How aware are you of loving with boundaries? How are you working on building relationships across your boundaries? Let’s not just pray and wait for God to change us in some way! We are to take action, and in so doing, our hearts will be changed.

The Robber’s Cave experiment revealed that working together on a task that required cooperation, rather than just talking, was the best way to unite the divided groups. To quote the experiment’s findings,

‘The Robbers Cave experiments showed that superordinate goals (goals so large that it requires more than one group to achieve the goal) reduced conflict significantly more effectively than other strategies (e.g., communication, contact).’

Working with those that we find it hard to love is a choice that will deepen our love. Let’s start with our church relationships. Let’s devote to a Community Group not because we ‘click’ in some way. Let’s not devote ourselves to people because it fits our diary…Let’s love the people in our group. Let’s find ways of working together to serve our community.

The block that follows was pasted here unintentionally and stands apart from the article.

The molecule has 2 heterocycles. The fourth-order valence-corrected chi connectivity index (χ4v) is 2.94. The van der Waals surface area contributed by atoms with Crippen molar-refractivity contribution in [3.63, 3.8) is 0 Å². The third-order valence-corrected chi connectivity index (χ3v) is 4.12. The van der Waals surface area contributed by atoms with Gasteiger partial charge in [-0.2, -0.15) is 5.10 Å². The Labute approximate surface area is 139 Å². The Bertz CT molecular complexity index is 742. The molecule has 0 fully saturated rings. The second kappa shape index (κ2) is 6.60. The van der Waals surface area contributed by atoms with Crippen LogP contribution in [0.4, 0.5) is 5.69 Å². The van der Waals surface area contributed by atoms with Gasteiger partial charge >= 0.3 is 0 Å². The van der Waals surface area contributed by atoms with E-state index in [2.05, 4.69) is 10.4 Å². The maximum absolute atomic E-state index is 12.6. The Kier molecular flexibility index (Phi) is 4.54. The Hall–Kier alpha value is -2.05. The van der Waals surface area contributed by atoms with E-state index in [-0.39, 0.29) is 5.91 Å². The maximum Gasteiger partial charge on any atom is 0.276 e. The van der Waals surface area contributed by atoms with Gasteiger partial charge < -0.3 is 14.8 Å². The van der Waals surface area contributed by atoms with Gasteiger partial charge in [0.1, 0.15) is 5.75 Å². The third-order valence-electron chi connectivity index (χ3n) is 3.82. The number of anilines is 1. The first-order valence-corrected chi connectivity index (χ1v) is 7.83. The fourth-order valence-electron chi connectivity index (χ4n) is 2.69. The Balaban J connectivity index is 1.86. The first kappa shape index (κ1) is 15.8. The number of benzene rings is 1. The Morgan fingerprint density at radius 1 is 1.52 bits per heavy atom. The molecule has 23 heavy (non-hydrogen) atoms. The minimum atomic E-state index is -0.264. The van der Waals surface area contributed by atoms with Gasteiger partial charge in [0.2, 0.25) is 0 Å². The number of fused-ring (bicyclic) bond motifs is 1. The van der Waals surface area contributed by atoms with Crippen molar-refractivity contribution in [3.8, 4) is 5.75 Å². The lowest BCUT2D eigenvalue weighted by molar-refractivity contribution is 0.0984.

COMMUNITY GROUP STUDY - LOVE WITHOUT BOUNDS

Notices

It might be good to begin with notices. Please share from this week’s Church News.


Suggested opener/Ice-breaker

When have you ever received undeserved love in your life?


Recap of Sunday's message - please share in your group

On Sunday we continued with our series on discipleship from The Sermon on the Mount. This week we are looking at Jesus’ teaching regarding love.